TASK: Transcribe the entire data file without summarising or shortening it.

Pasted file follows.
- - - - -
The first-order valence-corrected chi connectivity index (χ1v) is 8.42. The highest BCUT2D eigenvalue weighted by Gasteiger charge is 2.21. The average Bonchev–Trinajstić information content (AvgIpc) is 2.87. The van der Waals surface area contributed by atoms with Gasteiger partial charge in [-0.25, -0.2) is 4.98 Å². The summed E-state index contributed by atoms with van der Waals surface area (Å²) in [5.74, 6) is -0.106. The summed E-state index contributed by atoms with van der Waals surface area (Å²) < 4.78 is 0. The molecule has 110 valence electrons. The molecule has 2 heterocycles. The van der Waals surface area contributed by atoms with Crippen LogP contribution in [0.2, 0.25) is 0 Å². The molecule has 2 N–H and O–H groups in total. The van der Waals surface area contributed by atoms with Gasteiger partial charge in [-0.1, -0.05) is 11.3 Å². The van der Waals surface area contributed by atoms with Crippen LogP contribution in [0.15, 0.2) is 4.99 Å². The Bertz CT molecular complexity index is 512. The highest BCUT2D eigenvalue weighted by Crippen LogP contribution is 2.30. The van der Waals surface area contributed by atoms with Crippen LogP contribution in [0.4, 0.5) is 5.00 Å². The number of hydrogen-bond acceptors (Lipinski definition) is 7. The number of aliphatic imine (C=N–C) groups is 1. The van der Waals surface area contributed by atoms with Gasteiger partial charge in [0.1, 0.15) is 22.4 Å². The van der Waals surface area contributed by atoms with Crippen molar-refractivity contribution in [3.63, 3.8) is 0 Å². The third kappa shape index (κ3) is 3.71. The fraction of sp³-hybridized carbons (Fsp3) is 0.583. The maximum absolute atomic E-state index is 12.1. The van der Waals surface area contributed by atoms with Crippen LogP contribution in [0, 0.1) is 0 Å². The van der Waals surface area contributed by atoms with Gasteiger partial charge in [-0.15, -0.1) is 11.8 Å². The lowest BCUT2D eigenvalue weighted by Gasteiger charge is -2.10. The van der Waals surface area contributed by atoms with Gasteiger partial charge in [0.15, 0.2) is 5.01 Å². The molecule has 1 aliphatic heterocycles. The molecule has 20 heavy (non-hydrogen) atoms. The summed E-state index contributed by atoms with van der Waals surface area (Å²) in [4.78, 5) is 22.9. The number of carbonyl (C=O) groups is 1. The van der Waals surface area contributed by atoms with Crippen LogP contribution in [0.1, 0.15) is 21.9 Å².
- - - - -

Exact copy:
The first-order valence-corrected chi connectivity index (χ1v) is 8.42. The highest BCUT2D eigenvalue weighted by Gasteiger charge is 2.21. The average Bonchev–Trinajstić information content (AvgIpc) is 2.87. The van der Waals surface area contributed by atoms with Gasteiger partial charge in [-0.25, -0.2) is 4.98 Å². The summed E-state index contributed by atoms with van der Waals surface area (Å²) in [5.74, 6) is -0.106. The summed E-state index contributed by atoms with van der Waals surface area (Å²) < 4.78 is 0. The molecule has 110 valence electrons. The molecule has 2 heterocycles. The van der Waals surface area contributed by atoms with Crippen LogP contribution in [0.2, 0.25) is 0 Å². The molecule has 2 N–H and O–H groups in total. The van der Waals surface area contributed by atoms with Gasteiger partial charge in [-0.1, -0.05) is 11.3 Å². The van der Waals surface area contributed by atoms with Crippen LogP contribution in [0.15, 0.2) is 4.99 Å². The Bertz CT molecular complexity index is 512. The highest BCUT2D eigenvalue weighted by Crippen LogP contribution is 2.30. The van der Waals surface area contributed by atoms with Crippen LogP contribution in [0.4, 0.5) is 5.00 Å². The number of hydrogen-bond acceptors (Lipinski definition) is 7. The number of aliphatic imine (C=N–C) groups is 1. The van der Waals surface area contributed by atoms with Gasteiger partial charge in [0.1, 0.15) is 22.4 Å². The van der Waals surface area contributed by atoms with Crippen molar-refractivity contribution in [3.63, 3.8) is 0 Å². The third kappa shape index (κ3) is 3.71. The fraction of sp³-hybridized carbons (Fsp3) is 0.583. The maximum absolute atomic E-state index is 12.1. The van der Waals surface area contributed by atoms with Crippen LogP contribution in [0, 0.1) is 0 Å². The van der Waals surface area contributed by atoms with Gasteiger partial charge in [-0.15, -0.1) is 11.8 Å². The lowest BCUT2D eigenvalue weighted by Gasteiger charge is -2.10. The van der Waals surface area contributed by atoms with Gasteiger partial charge in [0.15, 0.2) is 5.01 Å². The molecule has 1 aliphatic heterocycles. The molecule has 20 heavy (non-hydrogen) atoms. The summed E-state index contributed by atoms with van der Waals surface area (Å²) in [4.78, 5) is 22.9. The number of carbonyl (C=O) groups is 1. The van der Waals surface area contributed by atoms with Crippen LogP contribution in [0.1, 0.15) is 21.9 Å².